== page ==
Epilogue
Sources
Acknowledgments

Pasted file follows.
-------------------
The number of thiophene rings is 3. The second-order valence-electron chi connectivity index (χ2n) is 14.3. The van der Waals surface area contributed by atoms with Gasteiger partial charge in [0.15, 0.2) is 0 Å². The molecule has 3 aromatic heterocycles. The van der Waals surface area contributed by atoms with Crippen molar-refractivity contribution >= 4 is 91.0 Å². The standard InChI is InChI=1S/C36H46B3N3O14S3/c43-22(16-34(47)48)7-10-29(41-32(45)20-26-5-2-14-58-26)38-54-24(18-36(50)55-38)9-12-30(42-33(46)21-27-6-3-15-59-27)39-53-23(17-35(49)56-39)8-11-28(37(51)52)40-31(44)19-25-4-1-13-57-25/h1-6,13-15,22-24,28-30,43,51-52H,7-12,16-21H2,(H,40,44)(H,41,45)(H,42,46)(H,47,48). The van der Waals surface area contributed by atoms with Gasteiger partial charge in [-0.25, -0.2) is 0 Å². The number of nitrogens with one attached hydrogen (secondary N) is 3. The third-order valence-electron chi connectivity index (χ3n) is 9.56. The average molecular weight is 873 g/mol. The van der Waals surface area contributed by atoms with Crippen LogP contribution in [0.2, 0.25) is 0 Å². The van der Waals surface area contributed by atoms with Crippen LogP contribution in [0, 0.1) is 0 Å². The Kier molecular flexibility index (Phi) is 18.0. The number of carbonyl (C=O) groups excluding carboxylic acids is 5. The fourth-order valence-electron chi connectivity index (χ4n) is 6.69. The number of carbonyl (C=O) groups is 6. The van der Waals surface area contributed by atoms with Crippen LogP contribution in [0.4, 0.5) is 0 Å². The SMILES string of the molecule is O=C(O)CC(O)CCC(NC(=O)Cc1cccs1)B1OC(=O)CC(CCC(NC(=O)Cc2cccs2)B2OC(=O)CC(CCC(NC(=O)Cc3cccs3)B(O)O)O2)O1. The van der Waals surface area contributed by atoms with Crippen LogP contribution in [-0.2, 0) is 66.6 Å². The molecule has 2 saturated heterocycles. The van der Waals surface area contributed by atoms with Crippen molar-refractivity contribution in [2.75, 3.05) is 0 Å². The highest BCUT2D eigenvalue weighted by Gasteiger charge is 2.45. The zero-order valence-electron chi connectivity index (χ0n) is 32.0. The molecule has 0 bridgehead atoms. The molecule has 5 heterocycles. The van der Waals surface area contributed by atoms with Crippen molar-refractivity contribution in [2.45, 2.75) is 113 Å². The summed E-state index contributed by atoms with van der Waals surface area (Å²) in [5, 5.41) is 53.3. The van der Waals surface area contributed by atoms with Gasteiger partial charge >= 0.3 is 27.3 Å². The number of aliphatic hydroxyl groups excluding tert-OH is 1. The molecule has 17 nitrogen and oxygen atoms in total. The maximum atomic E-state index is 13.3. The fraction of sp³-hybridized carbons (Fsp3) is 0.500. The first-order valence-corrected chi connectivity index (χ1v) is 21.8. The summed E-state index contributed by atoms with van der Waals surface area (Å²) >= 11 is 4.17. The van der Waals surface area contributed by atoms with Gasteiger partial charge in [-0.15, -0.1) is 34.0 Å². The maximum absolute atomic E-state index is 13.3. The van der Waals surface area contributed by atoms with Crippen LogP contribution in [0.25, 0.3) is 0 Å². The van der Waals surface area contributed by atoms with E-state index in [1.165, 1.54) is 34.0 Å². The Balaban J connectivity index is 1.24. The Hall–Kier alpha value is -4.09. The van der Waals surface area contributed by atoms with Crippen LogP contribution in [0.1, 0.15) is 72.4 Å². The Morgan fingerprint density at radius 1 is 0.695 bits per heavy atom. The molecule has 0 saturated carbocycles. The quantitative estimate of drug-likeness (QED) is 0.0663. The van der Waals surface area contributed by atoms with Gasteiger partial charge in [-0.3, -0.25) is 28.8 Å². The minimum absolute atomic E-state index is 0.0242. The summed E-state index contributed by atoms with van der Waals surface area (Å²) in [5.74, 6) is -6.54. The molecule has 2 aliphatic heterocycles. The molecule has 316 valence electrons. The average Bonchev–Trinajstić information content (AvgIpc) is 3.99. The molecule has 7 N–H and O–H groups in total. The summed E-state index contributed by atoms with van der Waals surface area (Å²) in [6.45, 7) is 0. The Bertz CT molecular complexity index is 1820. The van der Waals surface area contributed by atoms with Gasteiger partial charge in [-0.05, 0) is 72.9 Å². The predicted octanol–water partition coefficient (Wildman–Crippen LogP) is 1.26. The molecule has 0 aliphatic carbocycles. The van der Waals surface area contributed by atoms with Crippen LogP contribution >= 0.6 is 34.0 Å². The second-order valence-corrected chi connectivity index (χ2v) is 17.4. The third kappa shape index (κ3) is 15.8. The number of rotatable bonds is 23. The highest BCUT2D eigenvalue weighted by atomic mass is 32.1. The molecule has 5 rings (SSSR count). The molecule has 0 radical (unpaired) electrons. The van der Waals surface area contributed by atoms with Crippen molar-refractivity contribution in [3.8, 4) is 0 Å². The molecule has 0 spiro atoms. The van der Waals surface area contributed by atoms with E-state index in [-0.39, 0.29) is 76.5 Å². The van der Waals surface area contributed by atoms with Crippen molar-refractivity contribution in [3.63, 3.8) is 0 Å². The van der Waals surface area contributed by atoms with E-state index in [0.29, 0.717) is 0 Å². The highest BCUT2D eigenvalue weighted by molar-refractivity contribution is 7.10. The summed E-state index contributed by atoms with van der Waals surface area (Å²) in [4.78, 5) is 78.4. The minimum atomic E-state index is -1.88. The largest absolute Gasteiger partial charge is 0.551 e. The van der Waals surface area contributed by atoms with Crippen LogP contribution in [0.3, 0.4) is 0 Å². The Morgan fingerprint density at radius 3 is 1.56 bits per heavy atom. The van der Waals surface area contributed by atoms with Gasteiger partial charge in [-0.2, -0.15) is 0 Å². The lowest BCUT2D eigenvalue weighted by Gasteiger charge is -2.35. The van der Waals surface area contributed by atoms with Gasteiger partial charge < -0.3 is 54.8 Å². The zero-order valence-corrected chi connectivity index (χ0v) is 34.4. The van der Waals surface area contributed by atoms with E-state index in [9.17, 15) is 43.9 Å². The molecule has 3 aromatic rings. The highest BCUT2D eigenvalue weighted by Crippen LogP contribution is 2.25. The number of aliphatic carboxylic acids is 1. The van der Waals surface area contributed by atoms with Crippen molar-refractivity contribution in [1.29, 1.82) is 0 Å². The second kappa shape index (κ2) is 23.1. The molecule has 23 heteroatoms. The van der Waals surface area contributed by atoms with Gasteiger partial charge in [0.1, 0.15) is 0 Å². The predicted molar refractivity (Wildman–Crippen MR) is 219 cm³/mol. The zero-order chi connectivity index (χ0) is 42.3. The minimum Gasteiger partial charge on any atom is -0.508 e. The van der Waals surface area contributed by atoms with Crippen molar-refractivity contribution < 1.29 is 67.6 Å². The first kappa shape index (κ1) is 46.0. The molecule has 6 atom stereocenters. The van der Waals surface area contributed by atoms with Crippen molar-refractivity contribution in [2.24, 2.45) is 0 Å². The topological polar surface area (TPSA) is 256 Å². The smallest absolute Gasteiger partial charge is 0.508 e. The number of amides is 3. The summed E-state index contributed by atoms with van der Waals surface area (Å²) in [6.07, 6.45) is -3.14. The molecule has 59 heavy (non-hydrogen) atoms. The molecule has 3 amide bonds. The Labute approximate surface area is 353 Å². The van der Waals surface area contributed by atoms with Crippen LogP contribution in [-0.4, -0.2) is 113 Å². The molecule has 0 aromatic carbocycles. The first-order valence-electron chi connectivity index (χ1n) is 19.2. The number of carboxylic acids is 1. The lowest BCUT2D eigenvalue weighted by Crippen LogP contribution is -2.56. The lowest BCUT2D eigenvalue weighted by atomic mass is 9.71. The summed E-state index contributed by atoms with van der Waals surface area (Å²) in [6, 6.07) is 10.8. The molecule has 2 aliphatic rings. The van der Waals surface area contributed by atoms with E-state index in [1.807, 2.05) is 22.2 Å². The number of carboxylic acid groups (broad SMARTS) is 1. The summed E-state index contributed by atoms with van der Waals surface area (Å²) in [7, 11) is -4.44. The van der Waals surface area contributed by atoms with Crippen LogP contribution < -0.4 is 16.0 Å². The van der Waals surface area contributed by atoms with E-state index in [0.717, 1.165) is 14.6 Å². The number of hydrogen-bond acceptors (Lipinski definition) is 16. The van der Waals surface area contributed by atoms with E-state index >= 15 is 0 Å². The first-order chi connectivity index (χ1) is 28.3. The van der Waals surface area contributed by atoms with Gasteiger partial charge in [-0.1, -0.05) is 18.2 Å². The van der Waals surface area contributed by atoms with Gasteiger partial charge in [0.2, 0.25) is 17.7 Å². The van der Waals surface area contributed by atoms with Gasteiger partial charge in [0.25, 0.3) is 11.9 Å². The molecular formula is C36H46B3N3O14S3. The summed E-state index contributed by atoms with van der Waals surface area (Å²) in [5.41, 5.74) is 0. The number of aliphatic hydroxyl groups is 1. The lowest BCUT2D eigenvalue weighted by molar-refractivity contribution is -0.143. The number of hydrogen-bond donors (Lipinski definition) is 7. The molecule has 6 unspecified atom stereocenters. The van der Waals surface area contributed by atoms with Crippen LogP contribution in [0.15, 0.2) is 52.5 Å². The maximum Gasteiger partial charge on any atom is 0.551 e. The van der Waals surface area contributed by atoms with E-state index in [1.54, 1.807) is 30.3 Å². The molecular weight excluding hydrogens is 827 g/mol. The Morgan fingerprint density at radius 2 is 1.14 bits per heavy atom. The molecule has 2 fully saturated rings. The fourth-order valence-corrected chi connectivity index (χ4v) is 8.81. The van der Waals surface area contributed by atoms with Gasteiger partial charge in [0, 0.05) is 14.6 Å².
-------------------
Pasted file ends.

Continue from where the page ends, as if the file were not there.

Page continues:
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"A humorous, well-researched pop history of the disastrous love lives of prominent historical figures, from Lord Byron to Elizabeth TaylorIf you are lying in bed right now, a pint of ice cream in one hand, a bottle of scotch in the other, and this book clenched between your teeth (one tooth is missing from last night's bar fight), with tears streaming down your face over how much you loved, loved, loved your ex, let me commend you on how well you are coping. You could be doing so much worse. So much worse. You could be beheading your ex, or castrating strangers, or starting an exciting new life with a sex doll. YOU ARE A HERO.In It Ended Badly, New York Observer columnist Jennifer Wright guides you through thirteen of the worst breakups of notable figures in history--from Emperor Nero (sadist, murderer several times over), to Viennese artist Oskar Kokoschka (he of the aforementioned sex doll), to Norman Mailer (public stabbing). With her conversational tone and considerable wit, Wright digs deep into the archives to bring these terrible breakups to life. It's fun, pop history that educates, entertains, and really puts your own bad breakup behavior into perspective. It Ended Badly is for anyone who's loved and lost and maybe sent one too many ill-considered, late-night emails to their ex--reminding us that no matter how badly we've behaved, no one is as bad as Henry VIII"--"If you are lying in bed right now, a pint of ice cream in one hand, a bottle of scotch in the other, and this book clenched between your teeth (one tooth is missing from last night's bar fight), with tears streaming down your face over how much you loved, loved, loved your ex, let me commend you on how well you are coping. You could be doing so much worse. So much worse. You could be beheading your ex, or castrating strangers, or starting an exciting new life with a sex doll. YOU ARE A HERO. In It Ended Badly, New York Observer columnist Jennifer Wright guides you through thirteen of the worst breakups of notable figures in history--from Emperor Nero (sadist, murderer several times over), to Viennese artist Oskar Kokoschka (he of the aforementioned sex doll), to Norman Mailer (public stabbing). With her conversational tone and considerable wit, Wright digs deep into the archives to bring these terrible breakups to life. It's fun, pop history that educates, entertains, and really puts your own bad breakup behavior into perspective. It Ended Badly is for anyone who's loved and lost and maybe sent one too many ill-considered, late-night emails to their ex--reminding us that no matter how badly we've behaved, no one is as bad as Henry VIII"--… (more)